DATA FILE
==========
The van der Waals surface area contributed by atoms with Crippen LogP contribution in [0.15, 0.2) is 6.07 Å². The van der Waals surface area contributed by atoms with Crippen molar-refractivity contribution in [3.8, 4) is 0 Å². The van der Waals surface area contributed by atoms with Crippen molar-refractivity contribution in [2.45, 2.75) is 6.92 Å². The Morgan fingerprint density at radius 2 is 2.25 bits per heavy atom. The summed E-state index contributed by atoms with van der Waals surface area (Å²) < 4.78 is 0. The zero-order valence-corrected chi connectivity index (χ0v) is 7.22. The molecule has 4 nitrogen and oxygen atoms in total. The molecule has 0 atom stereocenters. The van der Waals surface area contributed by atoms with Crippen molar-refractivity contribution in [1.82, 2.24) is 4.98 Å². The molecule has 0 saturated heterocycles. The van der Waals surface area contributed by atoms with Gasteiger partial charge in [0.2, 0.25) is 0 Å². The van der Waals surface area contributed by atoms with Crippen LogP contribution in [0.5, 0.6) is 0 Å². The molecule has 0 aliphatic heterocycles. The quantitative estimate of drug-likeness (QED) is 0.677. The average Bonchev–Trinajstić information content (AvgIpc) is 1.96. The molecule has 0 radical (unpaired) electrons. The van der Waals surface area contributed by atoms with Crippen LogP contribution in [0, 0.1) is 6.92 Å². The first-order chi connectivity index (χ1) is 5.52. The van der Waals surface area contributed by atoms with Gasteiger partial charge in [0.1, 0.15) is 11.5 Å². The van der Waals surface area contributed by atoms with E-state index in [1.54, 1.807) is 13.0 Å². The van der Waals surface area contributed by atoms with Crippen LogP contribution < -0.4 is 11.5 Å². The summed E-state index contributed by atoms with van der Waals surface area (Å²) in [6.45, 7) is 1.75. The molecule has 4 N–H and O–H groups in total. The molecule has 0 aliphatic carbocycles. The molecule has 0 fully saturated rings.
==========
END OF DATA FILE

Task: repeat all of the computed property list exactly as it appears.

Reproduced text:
The van der Waals surface area contributed by atoms with Crippen LogP contribution in [0.15, 0.2) is 6.07 Å². The van der Waals surface area contributed by atoms with Crippen molar-refractivity contribution in [3.8, 4) is 0 Å². The van der Waals surface area contributed by atoms with Crippen molar-refractivity contribution in [2.45, 2.75) is 6.92 Å². The Morgan fingerprint density at radius 2 is 2.25 bits per heavy atom. The summed E-state index contributed by atoms with van der Waals surface area (Å²) < 4.78 is 0. The zero-order valence-corrected chi connectivity index (χ0v) is 7.22. The molecule has 4 nitrogen and oxygen atoms in total. The molecule has 0 atom stereocenters. The van der Waals surface area contributed by atoms with Crippen molar-refractivity contribution in [1.82, 2.24) is 4.98 Å². The molecule has 0 saturated heterocycles. The van der Waals surface area contributed by atoms with Gasteiger partial charge in [0.2, 0.25) is 0 Å². The van der Waals surface area contributed by atoms with Crippen LogP contribution in [0.5, 0.6) is 0 Å². The molecule has 0 aliphatic heterocycles. The quantitative estimate of drug-likeness (QED) is 0.677. The average Bonchev–Trinajstić information content (AvgIpc) is 1.96. The molecule has 0 radical (unpaired) electrons. The van der Waals surface area contributed by atoms with Crippen LogP contribution in [0, 0.1) is 6.92 Å². The first-order chi connectivity index (χ1) is 5.52. The van der Waals surface area contributed by atoms with Gasteiger partial charge in [0.1, 0.15) is 11.5 Å². The van der Waals surface area contributed by atoms with E-state index in [1.54, 1.807) is 13.0 Å². The van der Waals surface area contributed by atoms with Crippen LogP contribution < -0.4 is 11.5 Å². The summed E-state index contributed by atoms with van der Waals surface area (Å²) in [6.45, 7) is 1.75. The molecule has 4 N–H and O–H groups in total. The molecule has 0 aliphatic carbocycles. The molecule has 0 fully saturated rings.